• Add the packages folder to TFS (without any files or sub-folders)
  • Right Click the Packages Folder
  • Left Click Advanced
  • Click Cloak

It is worth noting that this solution would need to be applied per TFS workspace. It has worked far more reliably for me rather than using the .tfignore file.

You can read more about this approach in the blog article Prevent TFS from adding installed NuGet packages to source control.

0
24

for people reporting that the .tfignore option wasn't working with the nuget.config setting it might be of interest - these steps finally worked for me:

  1. Delete everything in my packages folder
  2. Make sure TFS doesn't have any changes around that folder pending
  3. Close VS
  4. Re-open VS, and reload solution - using Nuget restore to re-populate packages Note no changes are pending for TFS source control
4
  • 3
    This worked for me after applying Pharylon's solution, which I did after restoring packages.
    – user849924
    Sep 7, 2015 at 9:36
  • 1
    Really Helpful, We must do this for Initial Time(First Commit of the .tfignore file to the TFS), But Not Every one. if i'm correct.
    – RajeshKdev
    Dec 29, 2016 at 10:53
  • I think this approach will work only on the machine that make the cloak. I'm I right? so this doesn't solve the root problem to all team members.
    – panox
    Nov 24, 2017 at 15:14
  • A variation of this worked for me - I ensured that nothing from Packages had been committed already, then deleted the packages directory from disk. At this point, it was still showing as a pending changes in the VS team explorer, so I chose to Undo the changes that were pending in the packages directory. This cleaned it up (without me needing to close/reopen), and they're not coming back =)
    – frax
    Aug 20, 2018 at 17:54
9

Add a nuget.config file in a .nuget folder in your solution. Add the following to the nuget.config file:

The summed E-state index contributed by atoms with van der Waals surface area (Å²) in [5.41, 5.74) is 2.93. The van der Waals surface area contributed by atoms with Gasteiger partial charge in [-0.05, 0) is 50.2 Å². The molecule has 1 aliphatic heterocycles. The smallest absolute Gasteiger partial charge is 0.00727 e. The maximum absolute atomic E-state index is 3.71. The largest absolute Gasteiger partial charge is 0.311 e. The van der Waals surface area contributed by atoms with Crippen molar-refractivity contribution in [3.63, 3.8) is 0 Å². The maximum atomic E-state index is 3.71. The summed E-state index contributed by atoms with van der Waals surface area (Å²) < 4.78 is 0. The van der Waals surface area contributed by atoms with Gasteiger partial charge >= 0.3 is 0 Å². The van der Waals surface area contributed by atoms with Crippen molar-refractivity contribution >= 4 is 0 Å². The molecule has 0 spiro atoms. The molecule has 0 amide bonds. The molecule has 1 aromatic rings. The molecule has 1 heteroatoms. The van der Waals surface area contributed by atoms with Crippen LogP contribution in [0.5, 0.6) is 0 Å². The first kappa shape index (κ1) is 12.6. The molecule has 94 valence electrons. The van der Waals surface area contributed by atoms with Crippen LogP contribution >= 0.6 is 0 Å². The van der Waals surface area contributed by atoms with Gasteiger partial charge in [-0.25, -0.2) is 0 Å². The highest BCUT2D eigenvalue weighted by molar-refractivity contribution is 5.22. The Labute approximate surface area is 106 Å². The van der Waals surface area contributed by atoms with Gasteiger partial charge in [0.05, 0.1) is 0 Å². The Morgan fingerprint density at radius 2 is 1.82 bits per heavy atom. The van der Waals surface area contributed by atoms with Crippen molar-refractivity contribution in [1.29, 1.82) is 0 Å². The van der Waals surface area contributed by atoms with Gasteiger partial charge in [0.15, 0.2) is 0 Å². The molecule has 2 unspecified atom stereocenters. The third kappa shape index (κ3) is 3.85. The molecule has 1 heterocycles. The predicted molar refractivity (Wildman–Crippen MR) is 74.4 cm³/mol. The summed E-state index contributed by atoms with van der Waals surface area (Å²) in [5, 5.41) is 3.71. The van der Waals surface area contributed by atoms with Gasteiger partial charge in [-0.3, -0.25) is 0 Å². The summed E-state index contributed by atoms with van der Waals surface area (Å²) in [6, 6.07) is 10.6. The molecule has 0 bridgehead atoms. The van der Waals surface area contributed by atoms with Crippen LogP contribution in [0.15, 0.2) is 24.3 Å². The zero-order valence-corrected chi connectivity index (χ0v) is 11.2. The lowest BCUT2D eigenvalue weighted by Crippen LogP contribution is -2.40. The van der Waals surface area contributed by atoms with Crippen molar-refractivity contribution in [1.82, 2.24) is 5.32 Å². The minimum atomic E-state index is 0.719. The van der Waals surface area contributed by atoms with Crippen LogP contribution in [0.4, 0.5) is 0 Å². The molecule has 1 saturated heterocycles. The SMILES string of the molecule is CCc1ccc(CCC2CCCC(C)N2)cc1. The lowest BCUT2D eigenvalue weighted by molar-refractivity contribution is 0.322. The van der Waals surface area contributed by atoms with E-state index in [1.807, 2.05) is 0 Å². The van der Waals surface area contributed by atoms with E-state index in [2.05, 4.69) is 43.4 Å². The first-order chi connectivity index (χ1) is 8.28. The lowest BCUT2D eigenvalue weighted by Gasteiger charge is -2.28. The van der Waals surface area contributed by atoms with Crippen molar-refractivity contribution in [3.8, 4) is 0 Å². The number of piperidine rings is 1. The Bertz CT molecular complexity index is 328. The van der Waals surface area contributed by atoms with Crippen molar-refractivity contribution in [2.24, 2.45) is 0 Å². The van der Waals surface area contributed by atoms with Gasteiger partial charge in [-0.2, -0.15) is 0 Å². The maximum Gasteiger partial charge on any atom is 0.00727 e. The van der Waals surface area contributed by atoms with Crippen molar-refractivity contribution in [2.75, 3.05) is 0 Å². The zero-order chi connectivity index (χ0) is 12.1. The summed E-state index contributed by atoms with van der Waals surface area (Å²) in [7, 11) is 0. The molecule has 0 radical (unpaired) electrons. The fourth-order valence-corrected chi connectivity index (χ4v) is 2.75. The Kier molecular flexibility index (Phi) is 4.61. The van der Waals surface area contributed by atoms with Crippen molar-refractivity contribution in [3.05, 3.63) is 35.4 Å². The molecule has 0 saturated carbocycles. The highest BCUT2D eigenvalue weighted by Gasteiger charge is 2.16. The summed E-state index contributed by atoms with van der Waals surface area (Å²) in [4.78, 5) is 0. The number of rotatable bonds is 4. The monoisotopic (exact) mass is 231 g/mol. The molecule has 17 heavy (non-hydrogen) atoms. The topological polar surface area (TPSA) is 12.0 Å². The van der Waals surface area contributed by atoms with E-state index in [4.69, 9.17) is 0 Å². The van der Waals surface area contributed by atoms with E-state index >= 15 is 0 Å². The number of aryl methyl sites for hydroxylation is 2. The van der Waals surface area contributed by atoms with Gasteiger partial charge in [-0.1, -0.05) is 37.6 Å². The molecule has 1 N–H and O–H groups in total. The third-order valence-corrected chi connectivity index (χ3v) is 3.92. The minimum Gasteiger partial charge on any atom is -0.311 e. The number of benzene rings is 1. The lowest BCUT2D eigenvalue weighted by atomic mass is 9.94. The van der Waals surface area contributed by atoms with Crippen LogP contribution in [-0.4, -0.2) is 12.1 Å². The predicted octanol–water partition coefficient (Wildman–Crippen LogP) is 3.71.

<?xml version="1.0" encoding="utf-8"?>
<configuration>
  <solution>
    <add key="disableSourceControlIntegration" value="true" />
  </solution>
</configuration>

The disableSourceControlIntegration is what makes the trick for TFS Version Control.

6
  • Has no effect - also not a global solution at all.
    – Jaster
    Oct 30, 2014 at 15:49
  • @So Many Goblins: Have you tried this on a completely new project/sln ? (Just for checking it out) I'm curious what in your setup makes this not work, as it works every time I do it myself, and it is the recommended way of doing this with TFS/nuget. Also, which version of VS/TFS do you see this on? Jan 10, 2015 at 20:14
  • Visual studio 2013. New solution, aye. I worked around this issue adding a .tfignore ignoring explicitly each package. Jan 11, 2015 at 22:06
  • 2
    Okay, this is effectively what "Enable NuGet Package Restore" does. Just be sure to CLOSE and re-open your solution! The NuGet.config file only gets read upon opening your solution. Mar 24, 2015 at 8:09
  • This didn't work for me quite on visual studio online and VS2013. I used Right Click Solution > Enable NuGet Package Restore. This will add the Nuget.config file to solution root Add the .tfignore. I normally do this by adding a text file to the solution root, letting it detect that and then exclude by clicking 'detected add' > right click ignore. Then check everything in, including any packages Then delete all the packages in your solution and check in this change (this will remove the packages from TFS) Open the solution and build which will add the packages but TFS will not pick them up. Jul 16, 2015 at 10:38
8

You need to be using local workspaces for .tfignore to work. The .tfignore file must be in the folder that contains the files or folders you want to ignore.

So if your solution structure looks like this:

\Project
   \Packages
   \OtherStuff
   foo.cs

You'd put your .tfignore file in \Project:

\Project
   \Packages
   \OtherStuff
   foo.cs
   .tfignore

The contents of the .tfignore in your case would be:

\packages

Here's some documentation for you: http://msdn.microsoft.com/library/vstudio/ms245454(v=vs.110).aspx#tfignore

4
  • 2
    I've added the .tfignore files and when I build the project it's still trying to add packages to tfs. There seems little I can do to stop it.
    – Matt
    Jun 11, 2014 at 8:37
  • Can you post the ignore file you added? Jun 13, 2014 at 17:26
  • 2
    See docs.nuget.org/docs/reference/package-restore-with-team-build - it's a NuGet bug with .tfignore, but can be corrected by telling NuGet to go shove itself for SCM integration. Dec 29, 2014 at 22:01
  • 1
    It looks like you're example might be wrong, It think it should be packages instead of \packages as it's relative. Feb 21, 2015 at 17:53
6

You can permanently set this once-off in your AppData\Roaming for all solutions (old & new)!

In your %AppData%\NuGet\NuGet.Config file, add the following just before the </configuration> XML tag...

<config>
  <add key="repositoryPath" value="C:\NuGetPackages" />
</config>
<solution>
  <add key="disableSourceControlIntegration" value="true" />
</solution>

...you can specify any path you want - the important thing is putting it OUTSIDE your TFS workspace!